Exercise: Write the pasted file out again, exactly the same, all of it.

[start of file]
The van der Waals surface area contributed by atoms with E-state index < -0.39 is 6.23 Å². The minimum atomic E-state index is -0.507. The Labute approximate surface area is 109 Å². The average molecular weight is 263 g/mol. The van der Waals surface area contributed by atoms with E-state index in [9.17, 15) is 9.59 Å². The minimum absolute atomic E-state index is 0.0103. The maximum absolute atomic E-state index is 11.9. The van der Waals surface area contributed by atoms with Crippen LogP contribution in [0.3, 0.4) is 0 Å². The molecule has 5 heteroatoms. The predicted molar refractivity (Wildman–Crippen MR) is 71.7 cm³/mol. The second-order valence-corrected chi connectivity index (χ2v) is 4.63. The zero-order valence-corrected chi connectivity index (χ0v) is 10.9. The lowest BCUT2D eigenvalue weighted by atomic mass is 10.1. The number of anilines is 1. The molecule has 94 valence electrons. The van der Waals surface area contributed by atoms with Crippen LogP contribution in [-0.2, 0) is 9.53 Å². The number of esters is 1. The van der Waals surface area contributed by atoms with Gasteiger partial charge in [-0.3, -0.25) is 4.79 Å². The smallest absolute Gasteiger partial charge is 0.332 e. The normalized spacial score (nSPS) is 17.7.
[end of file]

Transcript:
The van der Waals surface area contributed by atoms with E-state index < -0.39 is 6.23 Å². The minimum atomic E-state index is -0.507. The Labute approximate surface area is 109 Å². The average molecular weight is 263 g/mol. The van der Waals surface area contributed by atoms with E-state index in [9.17, 15) is 9.59 Å². The minimum absolute atomic E-state index is 0.0103. The maximum absolute atomic E-state index is 11.9. The van der Waals surface area contributed by atoms with Crippen LogP contribution in [0.3, 0.4) is 0 Å². The molecule has 5 heteroatoms. The predicted molar refractivity (Wildman–Crippen MR) is 71.7 cm³/mol. The second-order valence-corrected chi connectivity index (χ2v) is 4.63. The zero-order valence-corrected chi connectivity index (χ0v) is 10.9. The lowest BCUT2D eigenvalue weighted by atomic mass is 10.1. The number of anilines is 1. The molecule has 94 valence electrons. The van der Waals surface area contributed by atoms with Crippen LogP contribution in [-0.2, 0) is 9.53 Å². The number of esters is 1. The van der Waals surface area contributed by atoms with Gasteiger partial charge in [-0.3, -0.25) is 4.79 Å². The smallest absolute Gasteiger partial charge is 0.332 e. The normalized spacial score (nSPS) is 17.7.